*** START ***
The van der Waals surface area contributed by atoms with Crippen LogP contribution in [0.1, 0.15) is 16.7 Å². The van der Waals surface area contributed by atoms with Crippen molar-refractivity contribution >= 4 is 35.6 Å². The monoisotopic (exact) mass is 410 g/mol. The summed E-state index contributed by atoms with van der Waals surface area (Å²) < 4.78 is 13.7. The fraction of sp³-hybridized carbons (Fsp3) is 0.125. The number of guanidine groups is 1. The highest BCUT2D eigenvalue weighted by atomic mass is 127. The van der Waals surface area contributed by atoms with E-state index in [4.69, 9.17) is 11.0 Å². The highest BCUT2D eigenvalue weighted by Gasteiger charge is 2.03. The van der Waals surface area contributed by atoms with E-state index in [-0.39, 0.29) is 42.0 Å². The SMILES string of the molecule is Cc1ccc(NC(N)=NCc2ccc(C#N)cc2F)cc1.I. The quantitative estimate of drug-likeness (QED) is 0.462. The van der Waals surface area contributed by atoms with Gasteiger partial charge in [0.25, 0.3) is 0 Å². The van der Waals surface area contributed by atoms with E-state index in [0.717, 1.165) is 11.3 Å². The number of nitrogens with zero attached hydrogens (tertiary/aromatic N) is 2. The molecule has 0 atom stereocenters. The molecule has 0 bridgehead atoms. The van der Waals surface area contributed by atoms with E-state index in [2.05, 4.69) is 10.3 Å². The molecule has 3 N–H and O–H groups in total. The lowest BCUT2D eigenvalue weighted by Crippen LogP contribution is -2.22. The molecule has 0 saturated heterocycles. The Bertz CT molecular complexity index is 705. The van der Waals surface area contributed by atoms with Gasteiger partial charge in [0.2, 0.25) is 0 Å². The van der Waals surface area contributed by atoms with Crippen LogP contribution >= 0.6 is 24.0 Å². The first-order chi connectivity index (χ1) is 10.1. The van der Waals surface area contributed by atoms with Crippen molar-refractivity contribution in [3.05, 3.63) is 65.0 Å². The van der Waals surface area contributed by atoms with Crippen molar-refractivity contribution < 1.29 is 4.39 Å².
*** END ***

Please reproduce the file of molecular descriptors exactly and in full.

The van der Waals surface area contributed by atoms with Crippen LogP contribution in [0.1, 0.15) is 16.7 Å². The van der Waals surface area contributed by atoms with Crippen molar-refractivity contribution >= 4 is 35.6 Å². The monoisotopic (exact) mass is 410 g/mol. The summed E-state index contributed by atoms with van der Waals surface area (Å²) < 4.78 is 13.7. The fraction of sp³-hybridized carbons (Fsp3) is 0.125. The number of guanidine groups is 1. The highest BCUT2D eigenvalue weighted by atomic mass is 127. The van der Waals surface area contributed by atoms with E-state index in [4.69, 9.17) is 11.0 Å². The highest BCUT2D eigenvalue weighted by Gasteiger charge is 2.03. The van der Waals surface area contributed by atoms with E-state index in [-0.39, 0.29) is 42.0 Å². The SMILES string of the molecule is Cc1ccc(NC(N)=NCc2ccc(C#N)cc2F)cc1.I. The quantitative estimate of drug-likeness (QED) is 0.462. The van der Waals surface area contributed by atoms with Gasteiger partial charge in [0.25, 0.3) is 0 Å². The van der Waals surface area contributed by atoms with E-state index in [0.717, 1.165) is 11.3 Å². The number of nitrogens with zero attached hydrogens (tertiary/aromatic N) is 2. The molecule has 0 atom stereocenters. The molecule has 0 bridgehead atoms. The van der Waals surface area contributed by atoms with E-state index in [2.05, 4.69) is 10.3 Å². The molecule has 3 N–H and O–H groups in total. The lowest BCUT2D eigenvalue weighted by Crippen LogP contribution is -2.22. The molecule has 0 saturated heterocycles. The Bertz CT molecular complexity index is 705. The van der Waals surface area contributed by atoms with Gasteiger partial charge in [0.2, 0.25) is 0 Å². The van der Waals surface area contributed by atoms with Crippen LogP contribution >= 0.6 is 24.0 Å². The first-order chi connectivity index (χ1) is 10.1. The van der Waals surface area contributed by atoms with Crippen molar-refractivity contribution in [3.05, 3.63) is 65.0 Å². The van der Waals surface area contributed by atoms with Crippen molar-refractivity contribution < 1.29 is 4.39 Å².